The advantage gained by the insulated gate bipolar transistor device over a BJT or MOSFET is that it offers greater power gain than the standard bipolar type transistor combined with the higher voltage operation and lower input losses of the MOSFET. In effect it is an FET integrated with a bipolar transistor in a form of Darlington type configuration as shown.

Insulated Gate Bipolar Transistor

insulated gate bipolar transistor
We can see that the insulated gate bipolar transistor is a three terminal, transconductance device that combines an insulated gate N-channel MOSFET input with a PNP bipolar transistor output connected in a type of Darlington configuration.
As a result the terminals are labelled as: Collector, Emitter and Gate. Two of its terminals (C-E) are associated with the conductance path which passes current, while its third terminal (G) controls the device.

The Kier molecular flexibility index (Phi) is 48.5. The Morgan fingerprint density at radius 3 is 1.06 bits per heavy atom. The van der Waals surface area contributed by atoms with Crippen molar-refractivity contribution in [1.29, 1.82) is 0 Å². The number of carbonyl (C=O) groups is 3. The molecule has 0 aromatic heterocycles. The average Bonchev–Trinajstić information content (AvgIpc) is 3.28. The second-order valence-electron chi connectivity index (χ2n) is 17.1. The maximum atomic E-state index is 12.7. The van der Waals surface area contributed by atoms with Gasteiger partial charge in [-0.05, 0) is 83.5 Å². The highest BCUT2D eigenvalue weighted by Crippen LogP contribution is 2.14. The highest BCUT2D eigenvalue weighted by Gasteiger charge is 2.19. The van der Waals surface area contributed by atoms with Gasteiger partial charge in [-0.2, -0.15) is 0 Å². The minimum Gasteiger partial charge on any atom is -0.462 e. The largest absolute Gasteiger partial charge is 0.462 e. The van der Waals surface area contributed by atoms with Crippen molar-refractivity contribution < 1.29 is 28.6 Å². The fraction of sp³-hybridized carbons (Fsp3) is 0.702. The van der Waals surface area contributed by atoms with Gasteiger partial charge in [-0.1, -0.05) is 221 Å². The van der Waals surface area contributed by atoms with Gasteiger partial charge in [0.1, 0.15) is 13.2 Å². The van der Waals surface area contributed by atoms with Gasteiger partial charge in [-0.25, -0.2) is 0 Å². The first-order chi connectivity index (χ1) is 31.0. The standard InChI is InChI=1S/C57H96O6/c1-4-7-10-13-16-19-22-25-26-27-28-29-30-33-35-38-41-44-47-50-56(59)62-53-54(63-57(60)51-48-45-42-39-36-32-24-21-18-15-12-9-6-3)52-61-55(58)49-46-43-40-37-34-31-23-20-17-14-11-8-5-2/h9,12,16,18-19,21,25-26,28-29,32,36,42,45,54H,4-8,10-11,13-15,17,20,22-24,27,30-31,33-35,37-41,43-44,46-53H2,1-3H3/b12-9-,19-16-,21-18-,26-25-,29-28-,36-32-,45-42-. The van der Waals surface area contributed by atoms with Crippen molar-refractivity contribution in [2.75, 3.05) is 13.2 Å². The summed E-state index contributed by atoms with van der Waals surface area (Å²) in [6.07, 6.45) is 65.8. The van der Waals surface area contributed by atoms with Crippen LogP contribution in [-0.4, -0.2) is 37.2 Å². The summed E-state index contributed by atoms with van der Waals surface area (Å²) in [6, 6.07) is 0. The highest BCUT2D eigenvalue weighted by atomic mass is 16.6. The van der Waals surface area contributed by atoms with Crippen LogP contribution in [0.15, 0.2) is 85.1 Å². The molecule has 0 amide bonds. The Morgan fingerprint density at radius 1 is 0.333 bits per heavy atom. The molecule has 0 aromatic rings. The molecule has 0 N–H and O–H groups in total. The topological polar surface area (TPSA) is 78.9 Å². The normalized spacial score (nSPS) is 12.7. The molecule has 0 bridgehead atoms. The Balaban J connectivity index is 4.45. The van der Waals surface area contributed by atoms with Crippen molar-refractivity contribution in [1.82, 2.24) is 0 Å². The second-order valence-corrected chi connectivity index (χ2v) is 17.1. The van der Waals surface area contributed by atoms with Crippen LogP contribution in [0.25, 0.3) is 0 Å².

The amount of amplification achieved by the insulated gate bipolar transistor is a ratio between its output signal and its input signal. For a conventional bipolar junction transistor, (BJT) the amount of gain is approximately equal to the ratio of the output current to the input current, called Beta.
For a metal oxide semiconductor field effect transistor or MOSFET, there is no input current as the gate is isolated from the main current carrying channel. Therefore, an FET’s gain is equal to the ratio of output current change to input voltage change, making it a transconductance device and this is also true of the IGBT. Then we can treat the IGBT as a power BJT whose base current is provided by a MOSFET.
The Insulated Gate Bipolar Transistor can be used in small signal amplifier circuits in much the same way as the BJT or MOSFET type transistors. But as the IGBT combines the low conduction loss of a BJT with the high switching speed of a power MOSFET an optimal solid state switch exists which is ideal for use in power electronics applications.